Vulture: How Six LGBTQ Artists Feel About the Business of Being Queer FT. Madame Gandhi

By  and For Vulture

In many corners of entertainment and pop culture, LGBTQ representation is only just now moving away from lip service to actually providing queer creators the space to figure out what to do with that visibility on their own terms. Queerness in music, however, has long stood at the epicenter. It was embedded in the fabric of Bessie Smith’s and Ma Rainey’s blues, front and center in David Bowie’s, Elton John’s, Freddie Mercury’s, and George Michael’s ethos, and later championed iconically by Cher, Madonna, Céline Dion, Cyndi Lauper, Mariah Carey, and Whitney Houston.

But post-internet, what was once subversive has been reappraised as trendy, with otherness co-opted for everyone. The expectation is increasingly that pop stars be either a little gay or at least gay friendly (think Charli XCXCarly Rae Jepsen, and Ariana Grande) to attract the gay dollar. Queerness has become a marketing tool. (Although pandering to the gays, particularly when the artists themselves aren’t queer, rarely goes smoothly. See: Nick Jonas’s flirtation with the community and Taylor Swift’s recent pivot to Extreme Queer Ally, each ploy tethered to promoting new music.)

This shift has left queer artists in the middle: trying to live their truth but also being asked to leverage it in this, the age of Gay, Inc., when those creators have to negotiate not just how to be gay but also how to sell gay.Vulture spoke with six such performers — Shura, Shamir, Hayley Kiyoko, Jamie Stewart (of Xiu Xiu), G Flip, and Madame Gandhi — about how they came out to their labels (or didn’t) during the signing process and how they’ve seen (or not) their queerness deliberately used to build an audience. Each has had different experiences, but all share the same sentiment: It’s complicated but getting better.

Madame Gandhi

30, New York and Mumbai

“You would think I’d have needed to be more quiet about my queerness in order to get signed or in order to work with a big company, but the irony is, if anything, I had to ask people to not put my queerness at the forefront of my identity. Not overly booking me for events that felt pigeonholing or reductive, or [making sure] that I’m doing as many electronic music festivals and feminist and South Asian events as I am doing pride events, because these identities are really balanced for me. It wasn’t a source of oppression so much as it was a source of commodification. Folks in the mainstream are realizing how valuable it is to flex on diversity, whatever that means, so they’re signing artists just for being diverse, rather than for the whole picture of their art.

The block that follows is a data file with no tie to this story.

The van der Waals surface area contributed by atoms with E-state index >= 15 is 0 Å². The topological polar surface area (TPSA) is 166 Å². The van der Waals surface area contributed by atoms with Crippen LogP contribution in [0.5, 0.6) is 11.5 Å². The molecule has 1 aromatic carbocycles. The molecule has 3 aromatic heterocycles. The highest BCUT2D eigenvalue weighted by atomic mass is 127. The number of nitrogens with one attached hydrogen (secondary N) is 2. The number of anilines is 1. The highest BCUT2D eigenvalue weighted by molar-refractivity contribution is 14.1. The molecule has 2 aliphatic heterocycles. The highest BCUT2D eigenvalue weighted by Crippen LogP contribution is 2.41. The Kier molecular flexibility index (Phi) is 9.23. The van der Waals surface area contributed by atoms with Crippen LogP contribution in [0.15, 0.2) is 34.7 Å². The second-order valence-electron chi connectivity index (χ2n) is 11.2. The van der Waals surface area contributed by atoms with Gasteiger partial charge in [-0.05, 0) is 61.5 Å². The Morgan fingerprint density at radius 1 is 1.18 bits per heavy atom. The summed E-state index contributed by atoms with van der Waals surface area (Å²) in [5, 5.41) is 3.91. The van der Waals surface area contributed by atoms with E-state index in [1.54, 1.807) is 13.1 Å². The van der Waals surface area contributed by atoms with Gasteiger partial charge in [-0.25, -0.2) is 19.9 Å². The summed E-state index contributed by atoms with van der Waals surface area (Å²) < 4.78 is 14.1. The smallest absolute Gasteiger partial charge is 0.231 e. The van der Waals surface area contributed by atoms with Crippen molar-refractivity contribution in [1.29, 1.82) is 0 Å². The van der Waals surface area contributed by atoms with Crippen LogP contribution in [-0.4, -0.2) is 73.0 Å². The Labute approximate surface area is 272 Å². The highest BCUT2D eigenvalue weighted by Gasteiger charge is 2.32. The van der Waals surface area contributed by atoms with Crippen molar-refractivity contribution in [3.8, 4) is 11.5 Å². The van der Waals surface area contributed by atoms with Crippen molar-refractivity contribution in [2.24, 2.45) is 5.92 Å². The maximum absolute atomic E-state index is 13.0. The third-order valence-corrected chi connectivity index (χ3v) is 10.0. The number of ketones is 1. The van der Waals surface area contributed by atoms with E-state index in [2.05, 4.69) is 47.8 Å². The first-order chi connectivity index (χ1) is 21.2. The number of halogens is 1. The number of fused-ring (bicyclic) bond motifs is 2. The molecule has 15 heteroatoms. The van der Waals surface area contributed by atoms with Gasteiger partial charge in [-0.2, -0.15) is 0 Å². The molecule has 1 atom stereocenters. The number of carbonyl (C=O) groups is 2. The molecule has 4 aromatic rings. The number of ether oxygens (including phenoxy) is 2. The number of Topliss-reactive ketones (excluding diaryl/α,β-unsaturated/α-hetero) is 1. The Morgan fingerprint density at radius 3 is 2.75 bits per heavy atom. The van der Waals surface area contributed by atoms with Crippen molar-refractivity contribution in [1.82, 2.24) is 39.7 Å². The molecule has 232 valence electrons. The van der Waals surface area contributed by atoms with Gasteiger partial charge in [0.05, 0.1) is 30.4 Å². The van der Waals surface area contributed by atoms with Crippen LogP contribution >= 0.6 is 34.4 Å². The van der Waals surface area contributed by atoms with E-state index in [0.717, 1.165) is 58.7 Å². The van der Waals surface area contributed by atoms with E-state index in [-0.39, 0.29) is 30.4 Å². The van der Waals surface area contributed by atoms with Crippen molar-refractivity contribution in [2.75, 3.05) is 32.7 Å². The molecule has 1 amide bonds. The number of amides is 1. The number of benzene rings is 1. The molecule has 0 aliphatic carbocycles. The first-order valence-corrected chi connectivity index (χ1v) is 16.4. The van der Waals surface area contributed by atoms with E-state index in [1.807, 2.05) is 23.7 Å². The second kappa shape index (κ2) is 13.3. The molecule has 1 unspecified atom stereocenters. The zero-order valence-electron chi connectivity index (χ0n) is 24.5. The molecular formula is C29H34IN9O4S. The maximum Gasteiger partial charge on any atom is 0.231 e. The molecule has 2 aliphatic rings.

“My feminism has always been most salient to my identity, and being a musician or being a New Yorker, and my academia. But my queerness and my South Asian–ness have been more essential to my projects more recently, because I recognize the responsibility to own those parts of my identity in understanding how important it is to show nuanced descriptions of what it means to be queer and South Asian. I’ve brought that more forward in my projects in my social media. In my lyrics, I enjoy being able to talk about flirting with my now-girlfriend or talk about pleasure from a queer-femme perspective. That’s what makes pride interesting: It’s not just rainbows and glitter and gay men; it’s pleasure in the queer-femme community. It’s being brown as well as queer. It’s finding power and liberation in being a queer femme.

“If we don’t do the work to identify ourselves and decide what our genre is and what our identities are, then someone will decide for us, and they will get it wrong. And that’s why so many artists are so afraid to say, “I’m a rock musician, I’m an EDM musician, I’m this, I’m that,” because if you don’t do the work to know exactly who you are, other people will do it for you, and you’ll be noticeably frustrated.”